Analysis of theAHRgene proximal promoter GGGGC-repeat polymorphism in lung, breast, and colon cancer


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Abstract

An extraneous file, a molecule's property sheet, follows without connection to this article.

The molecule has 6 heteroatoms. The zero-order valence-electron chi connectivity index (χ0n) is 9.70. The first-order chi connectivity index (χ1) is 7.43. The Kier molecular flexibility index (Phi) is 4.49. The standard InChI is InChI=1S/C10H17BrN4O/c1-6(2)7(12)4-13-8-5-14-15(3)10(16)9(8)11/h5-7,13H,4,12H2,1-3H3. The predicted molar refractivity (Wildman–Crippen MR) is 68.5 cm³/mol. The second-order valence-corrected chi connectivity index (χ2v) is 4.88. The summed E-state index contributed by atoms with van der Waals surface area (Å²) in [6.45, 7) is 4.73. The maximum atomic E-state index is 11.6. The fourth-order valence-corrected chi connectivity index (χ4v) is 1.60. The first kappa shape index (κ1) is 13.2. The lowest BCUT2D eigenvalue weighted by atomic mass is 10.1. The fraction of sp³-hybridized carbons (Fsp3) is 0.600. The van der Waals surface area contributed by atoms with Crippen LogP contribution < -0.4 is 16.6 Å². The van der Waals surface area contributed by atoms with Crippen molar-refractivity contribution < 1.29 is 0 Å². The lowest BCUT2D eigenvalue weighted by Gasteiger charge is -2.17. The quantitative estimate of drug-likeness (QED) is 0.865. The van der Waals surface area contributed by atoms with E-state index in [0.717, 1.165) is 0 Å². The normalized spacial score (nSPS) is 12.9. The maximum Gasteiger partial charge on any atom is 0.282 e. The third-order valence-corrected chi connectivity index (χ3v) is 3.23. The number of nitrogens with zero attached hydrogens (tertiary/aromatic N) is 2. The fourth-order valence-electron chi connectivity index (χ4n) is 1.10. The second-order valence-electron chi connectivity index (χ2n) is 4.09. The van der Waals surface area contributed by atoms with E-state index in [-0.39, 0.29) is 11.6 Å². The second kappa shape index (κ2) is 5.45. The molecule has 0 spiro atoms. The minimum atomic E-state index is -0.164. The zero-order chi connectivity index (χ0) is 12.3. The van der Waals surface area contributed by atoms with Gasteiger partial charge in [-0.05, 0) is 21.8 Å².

The aryl hydrocarbon receptor (AhR) regulates expression of numerous genes, including those of the CYP1 gene family. With the goal of determining factors that control AHR gene expression, our studies are focused on the role of the short tandem repeat polymorphism, (GGGGC)n, located in the proximal promoter of the human AHR gene. When luciferase constructs containing varying GGGGC repeats were transfected into cancer cell lines derived from the lung, colon, and breast, the number of GGGGC repeats affected AHR promoter activity. The number of GGGGC repeats was determined in DNA from 327 humans and from 38 samples representing 5 species of non-human primates. In chimpanzees and 3 species of macaques, only (GGGGC)2 alleles were observed; however, in western gorilla, (GGGGC)n alleles with n = 2, 4, 5, 6, 7, and 8 were identified. In all human populations examined, the frequency of (GGGGC)n was n = 4 > 5 ≫ 2, 6. When frequencies of the (GGGGC)n alleles in DNA from patients with lung, colon, or breast cancer were evaluated, the occurrence of (GGGGC)2 was found to be 8-fold more frequent among lung cancer patients in comparison with its incidence in the general population, as represented by New York State neonates. Analysis of matched tumor and non-tumor DNA samples from the same individuals provided no evidence of microsatellite instability. These studies indicate that the (GGGGC)n short tandem repeats are inherited, and that the (GGGGC)2 allele in the AHR proximal promoter region should be further investigated with regard to its potential association with lung cancer susceptibility.HighlightsThe AHR proximal promoter contains a polymorphism, (GGGGC)n, where n = 4 > 5 ≫ 2, 6Matched tumor and non-tumor DNA did not show (GGGGC)n microsatellite instabilityAHR promoter activity of a construct with (GGGGC)2 was lower than that of (GGGGC)4The frequency of (GGGGC)2 in lung cancer patients was 8-fold higher than in neonatesThe (GGGGC)2 allele may be associated with lung cancer susceptibility

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